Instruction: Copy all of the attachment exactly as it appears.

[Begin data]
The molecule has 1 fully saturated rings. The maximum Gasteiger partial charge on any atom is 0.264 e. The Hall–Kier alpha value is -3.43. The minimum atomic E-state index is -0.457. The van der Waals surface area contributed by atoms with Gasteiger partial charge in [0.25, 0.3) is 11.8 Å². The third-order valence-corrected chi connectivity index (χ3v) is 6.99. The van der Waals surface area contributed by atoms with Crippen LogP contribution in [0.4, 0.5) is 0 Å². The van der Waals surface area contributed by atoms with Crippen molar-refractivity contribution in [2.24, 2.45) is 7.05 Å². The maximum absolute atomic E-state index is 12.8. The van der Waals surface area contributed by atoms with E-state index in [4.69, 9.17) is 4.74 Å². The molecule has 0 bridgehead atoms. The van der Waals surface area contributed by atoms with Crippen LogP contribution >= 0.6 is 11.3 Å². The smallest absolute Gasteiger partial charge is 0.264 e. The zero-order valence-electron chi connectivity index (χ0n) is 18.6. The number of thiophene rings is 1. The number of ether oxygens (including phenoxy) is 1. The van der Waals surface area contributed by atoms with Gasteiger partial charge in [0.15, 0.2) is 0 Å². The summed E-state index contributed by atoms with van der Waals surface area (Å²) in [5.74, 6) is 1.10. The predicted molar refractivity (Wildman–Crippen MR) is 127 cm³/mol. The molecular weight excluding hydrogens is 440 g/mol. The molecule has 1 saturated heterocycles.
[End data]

The molecule has 1 fully saturated rings. The maximum Gasteiger partial charge on any atom is 0.264 e. The Hall–Kier alpha value is -3.43. The minimum atomic E-state index is -0.457. The van der Waals surface area contributed by atoms with Gasteiger partial charge in [0.25, 0.3) is 11.8 Å². The third-order valence-corrected chi connectivity index (χ3v) is 6.99. The van der Waals surface area contributed by atoms with Crippen LogP contribution in [0.4, 0.5) is 0 Å². The van der Waals surface area contributed by atoms with Crippen molar-refractivity contribution in [2.24, 2.45) is 7.05 Å². The maximum absolute atomic E-state index is 12.8. The van der Waals surface area contributed by atoms with E-state index in [4.69, 9.17) is 4.74 Å². The molecule has 0 bridgehead atoms. The van der Waals surface area contributed by atoms with Crippen LogP contribution >= 0.6 is 11.3 Å². The smallest absolute Gasteiger partial charge is 0.264 e. The zero-order valence-electron chi connectivity index (χ0n) is 18.6. The number of thiophene rings is 1. The number of ether oxygens (including phenoxy) is 1. The van der Waals surface area contributed by atoms with Gasteiger partial charge in [0.15, 0.2) is 0 Å². The summed E-state index contributed by atoms with van der Waals surface area (Å²) in [5.74, 6) is 1.10. The predicted molar refractivity (Wildman–Crippen MR) is 127 cm³/mol. The molecular weight excluding hydrogens is 440 g/mol. The molecule has 1 saturated heterocycles.